Intake: Swedish electric vehicle maker Polestar lowered its 2023 production guidance on Thursday and said it would cut its staff by 10 percent, citing a delayed production start for its Polestar 3 and a challenging environment for the industry, says Reuters. Polestar now expects to produce between 60,000 and 70,000 cars this year, versus the previously predicted 80,000. “It has been a tough quarter for EV startups, who face mounting competition from new Chinese players as well as from more established brands,” Reuters says. “An ongoing price war started by Tesla, in addition to high interest rates, has put a further squeeze on the already cash-strapped startups.

Exhaust: Polestar said the production start of its Polestar 3 would be delayed until the first quarter of 2024 instead of the initial mid-2023 start. The company said the delay was due to Volvo Cars, which produces its cars and is delaying its own EX90, having to do further software development and testing. — SCS

Nikola pivots toward hydrogen


Intake: Nikola, the manufacturer of big electric tractor-trailer trucks, is pivoting toward hydrogen for the North American market, according to Automotive News. “Nikola is retooling its strategy. Executives said they’ll refocus operations in North America with an emphasis on fuel cell trucks and a nascent hydrogen refueling business, HYLA.” The Phoenix-based manufacturer, like most startups, is burning through cash, losing upwards of $150 million per quarter, and holds about $150 million in cash and receivables on its balance sheet. About half of Nikola’s spending can be attributed to ramping up production of fuel cells.

Exhaust: Hydrogen is a viable fuel for big trucks, and it would seem, in North America anyway, that Nikola is deeding over the electric big-truck business to Tesla, and attacking from a different direction. Nikola closed at 86 cents per share on Tuesday and opened at 83 cents per unit on Wednesday. Over the past year, Nikola shares have declined 85 percent. At this time last year, Nikola traded at $5.57 per share. SCS

Subaru ramping up electric production

2023 Subaru Solterra group

Intake: Subaru plans to sell 400,000 electric vehicles a year in 2029 by adding a second EV production line in Japan, signaling a dramatic ramp-up as it tries to get 40 percent of its global sales from electrified vehicles by decade’s end. As part of the rapid expansion plan, Subaru said it will also roll out four all-electric crossovers by the end of 2026, a jump from the single vehicle in the brand’s current portfolio, says Automotive News. All of the upcoming EVs are expected to be offered in the U.S., incoming CEO Atsushi Osaki said.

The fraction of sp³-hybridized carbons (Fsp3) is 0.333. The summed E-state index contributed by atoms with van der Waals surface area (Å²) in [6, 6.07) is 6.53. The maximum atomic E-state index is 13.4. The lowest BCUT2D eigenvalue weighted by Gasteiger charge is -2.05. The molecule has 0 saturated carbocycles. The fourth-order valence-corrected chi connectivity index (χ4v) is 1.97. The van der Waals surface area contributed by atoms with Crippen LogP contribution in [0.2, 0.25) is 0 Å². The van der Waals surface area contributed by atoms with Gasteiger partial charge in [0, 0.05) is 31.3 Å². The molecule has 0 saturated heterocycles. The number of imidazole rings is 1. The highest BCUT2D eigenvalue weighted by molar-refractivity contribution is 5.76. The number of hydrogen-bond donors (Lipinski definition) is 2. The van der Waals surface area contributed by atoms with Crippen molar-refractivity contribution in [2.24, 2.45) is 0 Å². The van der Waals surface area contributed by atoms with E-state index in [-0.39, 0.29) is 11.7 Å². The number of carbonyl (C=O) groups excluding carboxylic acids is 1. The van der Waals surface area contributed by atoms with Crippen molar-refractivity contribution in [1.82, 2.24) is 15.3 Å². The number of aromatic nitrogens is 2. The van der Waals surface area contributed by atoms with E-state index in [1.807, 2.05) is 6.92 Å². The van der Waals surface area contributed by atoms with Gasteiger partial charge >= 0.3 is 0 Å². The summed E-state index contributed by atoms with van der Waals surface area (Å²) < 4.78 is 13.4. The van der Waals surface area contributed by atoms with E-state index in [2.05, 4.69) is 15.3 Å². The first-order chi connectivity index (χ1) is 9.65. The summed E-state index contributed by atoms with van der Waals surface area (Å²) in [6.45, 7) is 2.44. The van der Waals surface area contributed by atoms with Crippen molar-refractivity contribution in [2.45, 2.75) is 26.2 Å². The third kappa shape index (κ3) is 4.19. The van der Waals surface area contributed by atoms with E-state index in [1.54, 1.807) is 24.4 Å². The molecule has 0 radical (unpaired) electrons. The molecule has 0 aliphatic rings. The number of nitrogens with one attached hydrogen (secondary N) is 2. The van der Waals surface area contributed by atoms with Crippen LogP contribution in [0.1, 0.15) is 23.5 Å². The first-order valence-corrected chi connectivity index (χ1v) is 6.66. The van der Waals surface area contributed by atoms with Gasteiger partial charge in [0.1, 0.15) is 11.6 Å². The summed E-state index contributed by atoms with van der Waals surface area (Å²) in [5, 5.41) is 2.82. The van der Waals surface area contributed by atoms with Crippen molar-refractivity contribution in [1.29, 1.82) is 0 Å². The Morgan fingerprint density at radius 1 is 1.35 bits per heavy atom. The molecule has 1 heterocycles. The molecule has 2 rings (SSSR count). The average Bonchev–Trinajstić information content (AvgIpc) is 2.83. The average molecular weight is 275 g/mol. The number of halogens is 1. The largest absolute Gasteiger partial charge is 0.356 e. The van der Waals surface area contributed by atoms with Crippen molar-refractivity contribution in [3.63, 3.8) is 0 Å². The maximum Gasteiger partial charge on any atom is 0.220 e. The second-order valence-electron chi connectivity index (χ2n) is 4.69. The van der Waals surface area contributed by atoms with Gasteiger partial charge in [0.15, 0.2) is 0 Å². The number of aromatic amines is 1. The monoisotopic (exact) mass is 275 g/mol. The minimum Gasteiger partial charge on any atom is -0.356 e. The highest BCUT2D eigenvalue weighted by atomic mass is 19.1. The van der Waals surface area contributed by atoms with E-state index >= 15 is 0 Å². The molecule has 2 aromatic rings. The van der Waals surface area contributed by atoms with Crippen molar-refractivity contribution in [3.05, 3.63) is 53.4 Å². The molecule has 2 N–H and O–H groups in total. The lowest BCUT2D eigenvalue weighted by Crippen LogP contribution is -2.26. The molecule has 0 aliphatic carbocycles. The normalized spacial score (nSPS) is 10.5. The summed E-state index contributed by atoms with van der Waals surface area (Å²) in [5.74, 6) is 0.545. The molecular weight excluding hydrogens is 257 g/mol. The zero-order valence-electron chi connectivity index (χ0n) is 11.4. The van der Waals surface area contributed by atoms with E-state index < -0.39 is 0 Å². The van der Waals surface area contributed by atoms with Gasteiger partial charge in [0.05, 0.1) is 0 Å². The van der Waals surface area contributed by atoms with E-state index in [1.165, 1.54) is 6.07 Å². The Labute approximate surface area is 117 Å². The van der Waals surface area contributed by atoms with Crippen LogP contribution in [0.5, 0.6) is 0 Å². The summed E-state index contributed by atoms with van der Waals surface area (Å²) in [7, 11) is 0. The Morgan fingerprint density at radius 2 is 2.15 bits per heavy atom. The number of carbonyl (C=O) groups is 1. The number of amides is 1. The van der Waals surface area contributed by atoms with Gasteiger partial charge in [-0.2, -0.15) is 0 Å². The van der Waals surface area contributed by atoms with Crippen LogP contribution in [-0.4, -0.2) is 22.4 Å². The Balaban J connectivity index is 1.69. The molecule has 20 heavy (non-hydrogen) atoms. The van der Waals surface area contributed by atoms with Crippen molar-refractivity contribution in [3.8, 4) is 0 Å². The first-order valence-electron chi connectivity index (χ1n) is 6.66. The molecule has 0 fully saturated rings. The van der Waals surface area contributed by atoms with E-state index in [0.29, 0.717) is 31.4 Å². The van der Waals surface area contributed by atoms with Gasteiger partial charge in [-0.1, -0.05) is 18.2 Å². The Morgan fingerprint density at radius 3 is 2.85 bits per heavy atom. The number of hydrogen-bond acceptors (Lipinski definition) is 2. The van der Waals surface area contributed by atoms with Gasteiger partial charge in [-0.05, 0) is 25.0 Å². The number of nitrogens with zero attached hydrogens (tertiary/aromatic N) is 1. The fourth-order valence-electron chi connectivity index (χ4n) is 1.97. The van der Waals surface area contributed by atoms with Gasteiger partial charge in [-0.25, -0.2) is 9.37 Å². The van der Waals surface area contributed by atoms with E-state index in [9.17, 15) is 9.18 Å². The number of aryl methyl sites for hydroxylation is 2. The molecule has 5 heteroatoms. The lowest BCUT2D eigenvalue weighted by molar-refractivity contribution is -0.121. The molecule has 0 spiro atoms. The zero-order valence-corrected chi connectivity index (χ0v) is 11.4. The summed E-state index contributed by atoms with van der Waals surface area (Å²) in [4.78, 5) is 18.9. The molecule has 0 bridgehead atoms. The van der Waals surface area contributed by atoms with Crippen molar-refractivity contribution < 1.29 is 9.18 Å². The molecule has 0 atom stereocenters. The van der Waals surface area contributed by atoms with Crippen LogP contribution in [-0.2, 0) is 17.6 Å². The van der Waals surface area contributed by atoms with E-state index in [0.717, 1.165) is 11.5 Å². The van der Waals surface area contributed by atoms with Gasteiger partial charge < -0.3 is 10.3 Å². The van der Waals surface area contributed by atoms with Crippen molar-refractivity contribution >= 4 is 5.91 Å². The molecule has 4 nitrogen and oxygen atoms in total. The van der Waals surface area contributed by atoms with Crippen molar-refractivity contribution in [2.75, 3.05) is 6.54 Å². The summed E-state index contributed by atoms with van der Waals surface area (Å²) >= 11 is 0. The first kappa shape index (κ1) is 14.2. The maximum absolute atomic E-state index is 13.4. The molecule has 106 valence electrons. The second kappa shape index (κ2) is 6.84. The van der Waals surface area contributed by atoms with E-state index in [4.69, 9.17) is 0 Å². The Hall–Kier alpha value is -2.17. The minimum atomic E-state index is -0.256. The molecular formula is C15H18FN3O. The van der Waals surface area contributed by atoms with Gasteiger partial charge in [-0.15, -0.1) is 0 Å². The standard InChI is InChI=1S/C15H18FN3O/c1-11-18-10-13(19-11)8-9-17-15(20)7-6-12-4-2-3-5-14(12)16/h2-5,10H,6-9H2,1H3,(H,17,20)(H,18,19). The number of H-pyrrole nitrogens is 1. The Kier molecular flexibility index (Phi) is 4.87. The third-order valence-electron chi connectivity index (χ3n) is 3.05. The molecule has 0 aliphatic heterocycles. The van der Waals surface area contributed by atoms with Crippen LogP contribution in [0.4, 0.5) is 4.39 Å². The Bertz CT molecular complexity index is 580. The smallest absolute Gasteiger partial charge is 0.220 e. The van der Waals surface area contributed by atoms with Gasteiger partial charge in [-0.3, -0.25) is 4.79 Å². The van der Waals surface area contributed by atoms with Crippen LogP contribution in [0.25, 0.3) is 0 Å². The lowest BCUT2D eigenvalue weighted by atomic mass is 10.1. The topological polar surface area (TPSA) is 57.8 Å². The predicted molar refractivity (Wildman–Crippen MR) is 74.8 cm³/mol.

Exhaust: Subaru has been late to the EV party, but appears to be making up for that. In a quarterly call, Subaru announced that operating profit nearly tripled in the company’s fiscal year ended March 31. “Under the roadmap,” Automotive News said, “Subaru will add a dedicated EV assembly line at its Oizumi plant in Japan as early as 2027, with capacity for 200,000 vehicles a year. That will complement a line at the nearby Yajima plant that will deliver capacity for 200,000 EVs a year from around 2026.” — SCS




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    Hydrogen is smart, electric is dumb. There is no real future in electric cars and the endless disasters for electrical grids, lithium battery fires, massive planetary damage caused to supply all those batteries, etc, etc are all going to underline what a massive mistake it is, driven by hysteria and politics.

    Hydrogen is a completely different story. All the money spent on “green” energy should be spent on figuring how to get cheap hydrogen, the ultimate fuel. That is what makes sense.

    I fully agree with Iso_Griffo. Electric cars will change transportation in America and in the whole world, probably, and it will not be a change for the good. We really need to re-think the direction in which we’re headed. As Trump says, “drill, baby, drill.”